Oil-producing countries have options to coexist with climate action, says Baker Institute expert

Oil-producing countries are adopting a variety of strategies to shield their industries from climate action, seeking not just to survive but to recast their businesses in ways that provide competitive advantages, according to a working paper by an expert in the Center for Energy Studies at Rice University’s Baker Institute for Public Policy.

Oil tanks at the Ras Tanura terminal in Saudi Arabia. Credit: 123RF.com/Rice University

“Climate Strategy for Producer Countries: The Case of Saudi Arabia” was authored by Jim Krane, the Wallace S. Wilson Fellow for Energy Studies at the Baker Institute. Krane, whose research explores the geopolitical aspects of energy with a focus on the Middle East and OPEC, presented the draft at the Aug. 2 Gulf Research Meeting at the University of Cambridge in England.

Krane’s working paper explores in particular a less-studied climate strategy: near-term actions that Saudi Arabia and other producer states have taken or may take in the next few years to maintain oil exports amid emerging restrictions on fossil fuels.

Like other large producers of carbon-intensive fossil fuels, Saudi Arabia finds itself at the center of the global climate conundrum, increasingly recognized as major fossil fuel producer, exporter, subsidizer and consumer, Krane said. “Saudi Arabia also stands to become an early and significant victim of climate change, since its arid geography and harsh summer climate is highly vulnerable to damage,” Krane wrote.

“Some of the strategies that Saudi Arabia has developed would alter the nature of its future participation in the oil business,” Krane wrote. “From simply supplying energy commodities, the kingdom is increasing its involvement in importing markets and in sustaining oil-consuming technology.”

Krane’s paper divides the strategies into three forms:

  • Oil-funded governments will “dig in” to protect their oil and gas industries by making them more competitive than those of rival producers, particularly on the basis of greenhouse gas emissions. “Saudi Arabia has succeeded in reducing the carbon dioxide and methane emissions from its upstream oil sector and as a result, the carbon intensity of its crude oil is lower than almost all competing grades,” Krane said. As governments begin imposing carbon taxes, Saudi Arabia could actually benefit from a carbon tax that differentiates among grades of crude oil. Saudi Arabia is also investing heavily in “climate-proof” uses for oil and gas, such as petrochemical production, which converts oil and gas into plastics rather than burning it.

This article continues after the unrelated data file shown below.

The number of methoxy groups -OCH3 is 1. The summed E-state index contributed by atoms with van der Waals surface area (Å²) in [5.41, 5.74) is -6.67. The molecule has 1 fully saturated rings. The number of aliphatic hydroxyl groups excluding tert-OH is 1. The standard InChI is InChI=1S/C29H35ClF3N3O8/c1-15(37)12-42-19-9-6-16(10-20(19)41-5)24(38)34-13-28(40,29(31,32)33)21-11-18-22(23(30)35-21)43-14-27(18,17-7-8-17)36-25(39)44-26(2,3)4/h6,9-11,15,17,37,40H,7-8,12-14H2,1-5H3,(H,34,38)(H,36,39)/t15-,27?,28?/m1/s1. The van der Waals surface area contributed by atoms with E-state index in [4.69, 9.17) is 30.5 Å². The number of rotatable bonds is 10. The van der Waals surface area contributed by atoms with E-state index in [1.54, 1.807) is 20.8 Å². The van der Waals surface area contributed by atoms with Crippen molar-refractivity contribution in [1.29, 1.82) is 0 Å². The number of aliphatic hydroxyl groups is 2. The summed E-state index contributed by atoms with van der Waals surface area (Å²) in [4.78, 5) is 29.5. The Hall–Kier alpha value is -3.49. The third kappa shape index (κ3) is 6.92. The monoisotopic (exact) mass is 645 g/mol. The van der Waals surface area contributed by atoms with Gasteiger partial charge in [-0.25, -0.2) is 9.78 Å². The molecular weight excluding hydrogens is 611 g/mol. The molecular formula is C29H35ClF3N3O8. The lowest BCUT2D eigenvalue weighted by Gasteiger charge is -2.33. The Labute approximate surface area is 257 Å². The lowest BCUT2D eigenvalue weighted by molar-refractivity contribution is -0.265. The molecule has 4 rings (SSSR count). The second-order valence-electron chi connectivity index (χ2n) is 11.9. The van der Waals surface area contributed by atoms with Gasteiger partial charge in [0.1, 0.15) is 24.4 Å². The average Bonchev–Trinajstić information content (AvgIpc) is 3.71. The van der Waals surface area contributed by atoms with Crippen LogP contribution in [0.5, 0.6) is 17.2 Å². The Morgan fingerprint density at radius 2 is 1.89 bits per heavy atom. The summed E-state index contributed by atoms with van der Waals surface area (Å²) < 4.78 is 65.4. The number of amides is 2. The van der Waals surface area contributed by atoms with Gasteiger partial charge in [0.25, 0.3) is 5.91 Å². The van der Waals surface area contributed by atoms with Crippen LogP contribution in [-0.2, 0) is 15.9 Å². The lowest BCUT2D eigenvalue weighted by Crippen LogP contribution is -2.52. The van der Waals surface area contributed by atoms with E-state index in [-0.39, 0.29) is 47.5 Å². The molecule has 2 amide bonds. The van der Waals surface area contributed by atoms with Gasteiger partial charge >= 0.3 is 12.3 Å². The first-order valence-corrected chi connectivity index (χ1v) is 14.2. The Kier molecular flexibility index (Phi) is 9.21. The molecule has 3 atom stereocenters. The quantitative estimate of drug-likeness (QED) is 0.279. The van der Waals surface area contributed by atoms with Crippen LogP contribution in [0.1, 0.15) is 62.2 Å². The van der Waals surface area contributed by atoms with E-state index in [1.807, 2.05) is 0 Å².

• Governments also “join in” with global climate action, pursuing pledges to reduce greenhouse gases in line with the 2015 Paris agreement. These pledges give producer countries increased international environmental credibility while providing useful political cover for unpopular domestic actions like Saudi Arabia’s reform of energy subsidies. Externally, however, producer governments prefer climate actions that protect demand for fossil fuels, supporting technologies like carbon capture and storage and reductions in natural gas flaring.
  • Producer governments are also lobbying for a go-slow approach to climate action, cautioning that fast-paced decarbonization is expensive and unrealistic. They argue that some damage from human-caused climate change would be preferable to drastic schemes to slash emissions.

While this paper applies these strategies to Saudi Arabia, other producer countries should be expected to take similar steps, Krane said. “The realization that the world is over-endowed with hydrocarbon reserves that may never be produced is forcing a strategic alteration in oil market behavior,” Krane wrote. “Oil and gas markets appear likely to grow more competitive, with producer states vying for market share and differentiating products based on environmental criteria.”

In conclusion, Krane said a fourth strategy offers greater promise than the other three: Diversification beyond the oil and gas business. “For companies, particularly shareholder-owned oil companies, diversification is part of the constant challenge of adjusting to evolving markets,” he wrote. “When governments nationalized their oil concessions in the 1970s, the big Western oil companies created new opportunities elsewhere. Climate action is hastening the next major shift in the energy business.”

For producer countries, non-oil diversification also makes sense, Krane said. “Some of the more prudent producers have created new economic sectors that complement and eventually can replace those facing the risk of climate action,” he wrote. “Ironically, a robust fossil fuel export sector is useful in funding investments aimed at diversifying beyond fossil fuels. Some oil producers have taken steps in this direction. The United Arab Emirates — and Dubai in particular — have built diversified economies that are already unwinding lopsided dependence on oil exports and prices. Saudi Arabia is in the initial stages of a similar effort.”

About Jeff Falk

Jeff Falk is associate director of national media relations in Rice University's Office of Public Affairs.